By Harry Tamrazian in Prague
In an unexpected move last Friday, the United States Department of Justice added Armenia to a list of countries whose non-immigrant nationals over the age of 16 residing in the United States would be required to register with the Immigration and Naturalization Service.
Armenia’s inclusion to the list caused an uproar in the Armenian community in United States. A spokeswoman for the Armenian National Committee of America told RFE/RL that Armenian-American lobbying groups protested to the Bush administration, demanding that the decision be reversed.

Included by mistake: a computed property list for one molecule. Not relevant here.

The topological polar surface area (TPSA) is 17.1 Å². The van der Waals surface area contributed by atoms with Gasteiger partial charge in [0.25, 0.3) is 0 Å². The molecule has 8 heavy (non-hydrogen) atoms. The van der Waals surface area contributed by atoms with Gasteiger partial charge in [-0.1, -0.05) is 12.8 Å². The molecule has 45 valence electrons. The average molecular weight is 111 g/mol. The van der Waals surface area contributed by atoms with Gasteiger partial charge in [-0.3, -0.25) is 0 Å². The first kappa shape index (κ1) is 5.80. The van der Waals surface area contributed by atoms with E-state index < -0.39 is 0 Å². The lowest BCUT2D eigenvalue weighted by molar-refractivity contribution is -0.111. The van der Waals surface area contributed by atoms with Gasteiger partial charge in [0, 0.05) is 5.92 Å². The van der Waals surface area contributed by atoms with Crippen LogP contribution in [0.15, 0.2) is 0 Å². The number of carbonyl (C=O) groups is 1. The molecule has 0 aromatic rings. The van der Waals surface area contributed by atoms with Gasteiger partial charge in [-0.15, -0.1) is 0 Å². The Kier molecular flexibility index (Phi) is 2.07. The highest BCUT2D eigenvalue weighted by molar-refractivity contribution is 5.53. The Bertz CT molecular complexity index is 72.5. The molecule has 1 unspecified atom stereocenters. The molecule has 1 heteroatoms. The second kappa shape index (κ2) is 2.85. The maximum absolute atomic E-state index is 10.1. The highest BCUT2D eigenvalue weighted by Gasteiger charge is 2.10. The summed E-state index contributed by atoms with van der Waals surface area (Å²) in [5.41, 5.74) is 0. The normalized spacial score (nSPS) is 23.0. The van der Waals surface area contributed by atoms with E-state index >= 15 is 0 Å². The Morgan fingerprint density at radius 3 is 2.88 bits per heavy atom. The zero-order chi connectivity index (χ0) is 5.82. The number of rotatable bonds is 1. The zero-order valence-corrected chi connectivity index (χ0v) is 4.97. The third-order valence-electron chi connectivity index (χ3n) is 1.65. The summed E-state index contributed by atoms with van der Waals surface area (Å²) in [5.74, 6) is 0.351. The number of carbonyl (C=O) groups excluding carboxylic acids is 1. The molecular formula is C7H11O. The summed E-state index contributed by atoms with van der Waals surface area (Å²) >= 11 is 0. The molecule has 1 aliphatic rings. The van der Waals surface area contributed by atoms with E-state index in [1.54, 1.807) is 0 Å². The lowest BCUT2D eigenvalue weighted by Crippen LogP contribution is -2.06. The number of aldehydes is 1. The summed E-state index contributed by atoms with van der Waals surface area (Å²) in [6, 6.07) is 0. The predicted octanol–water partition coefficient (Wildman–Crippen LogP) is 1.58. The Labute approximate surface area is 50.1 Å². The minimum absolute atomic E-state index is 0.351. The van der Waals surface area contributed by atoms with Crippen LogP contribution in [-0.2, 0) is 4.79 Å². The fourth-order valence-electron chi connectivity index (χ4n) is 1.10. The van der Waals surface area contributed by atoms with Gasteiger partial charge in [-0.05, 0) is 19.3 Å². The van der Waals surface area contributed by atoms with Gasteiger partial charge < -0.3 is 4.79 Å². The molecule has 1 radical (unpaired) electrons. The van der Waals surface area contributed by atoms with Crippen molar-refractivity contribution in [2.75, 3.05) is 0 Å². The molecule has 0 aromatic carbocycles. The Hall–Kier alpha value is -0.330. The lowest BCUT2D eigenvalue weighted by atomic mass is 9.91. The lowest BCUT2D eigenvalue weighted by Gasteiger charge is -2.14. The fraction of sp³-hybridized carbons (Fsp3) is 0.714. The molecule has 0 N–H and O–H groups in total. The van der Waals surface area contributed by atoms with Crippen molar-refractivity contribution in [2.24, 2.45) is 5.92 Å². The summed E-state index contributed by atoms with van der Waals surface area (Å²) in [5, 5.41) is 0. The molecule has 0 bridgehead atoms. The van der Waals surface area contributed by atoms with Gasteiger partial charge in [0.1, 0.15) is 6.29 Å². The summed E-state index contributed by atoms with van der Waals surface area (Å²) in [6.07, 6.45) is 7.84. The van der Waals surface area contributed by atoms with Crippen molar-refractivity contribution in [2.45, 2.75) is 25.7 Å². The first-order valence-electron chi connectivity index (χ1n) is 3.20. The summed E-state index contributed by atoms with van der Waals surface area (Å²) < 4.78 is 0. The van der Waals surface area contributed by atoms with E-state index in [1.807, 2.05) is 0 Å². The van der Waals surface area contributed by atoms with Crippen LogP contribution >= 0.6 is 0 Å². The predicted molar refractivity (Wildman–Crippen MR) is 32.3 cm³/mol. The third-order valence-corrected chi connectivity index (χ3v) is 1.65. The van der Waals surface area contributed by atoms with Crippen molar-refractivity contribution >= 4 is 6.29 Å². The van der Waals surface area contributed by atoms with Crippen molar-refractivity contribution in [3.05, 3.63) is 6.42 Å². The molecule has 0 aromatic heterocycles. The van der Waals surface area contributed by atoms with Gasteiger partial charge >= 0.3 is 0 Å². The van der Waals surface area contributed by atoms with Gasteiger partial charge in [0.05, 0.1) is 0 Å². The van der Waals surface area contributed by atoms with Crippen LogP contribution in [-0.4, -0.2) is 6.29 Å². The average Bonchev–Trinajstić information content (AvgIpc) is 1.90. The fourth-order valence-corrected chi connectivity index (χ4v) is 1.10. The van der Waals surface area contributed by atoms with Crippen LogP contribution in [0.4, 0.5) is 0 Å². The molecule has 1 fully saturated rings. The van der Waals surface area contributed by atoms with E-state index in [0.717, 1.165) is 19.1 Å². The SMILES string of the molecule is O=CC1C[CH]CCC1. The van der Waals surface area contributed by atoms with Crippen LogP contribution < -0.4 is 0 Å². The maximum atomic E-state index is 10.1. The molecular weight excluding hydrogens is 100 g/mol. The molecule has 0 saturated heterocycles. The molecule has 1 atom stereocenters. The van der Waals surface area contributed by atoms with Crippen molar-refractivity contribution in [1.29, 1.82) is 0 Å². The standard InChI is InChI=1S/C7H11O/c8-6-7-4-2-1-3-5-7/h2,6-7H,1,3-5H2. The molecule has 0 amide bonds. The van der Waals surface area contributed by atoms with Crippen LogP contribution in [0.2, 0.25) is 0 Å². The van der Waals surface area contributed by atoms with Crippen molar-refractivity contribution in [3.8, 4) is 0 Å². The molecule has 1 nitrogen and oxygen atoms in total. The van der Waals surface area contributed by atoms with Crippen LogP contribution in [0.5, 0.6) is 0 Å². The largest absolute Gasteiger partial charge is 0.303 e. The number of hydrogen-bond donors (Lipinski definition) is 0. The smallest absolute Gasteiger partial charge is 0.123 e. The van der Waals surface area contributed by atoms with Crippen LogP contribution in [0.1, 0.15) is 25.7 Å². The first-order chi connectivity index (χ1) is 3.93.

Armenian-American sources in Washington indicated that although Armenia was included in the federal registry list, the Justice Department admitted that it was a mistake. They said after intense negotiations over the weekend between the government of Armenia, Armenian-American organizations and the Justice Department as well as some Bush administration officials, Armenians were told that the mistake would be corrected immediately and that Armenia will not be included in the list.
The list was compiled after the September 11 terrorist attack, and included the following countries: Afghanistan, Algeria, Bahrain, Eritrea, Iran, Iraq, Lebanon, Libya, Morocco, North Korea, Oman, Qatar, Somalia, Sudan, Syria, Tunisia, United Arab Emirates and Yemen.
The countries in the list were believed to be representing a certain risk to U.S. national security. If included in the list, Armenia would have been the only Christian country the non-immigrant citizens of which are required to register with local INS bodies.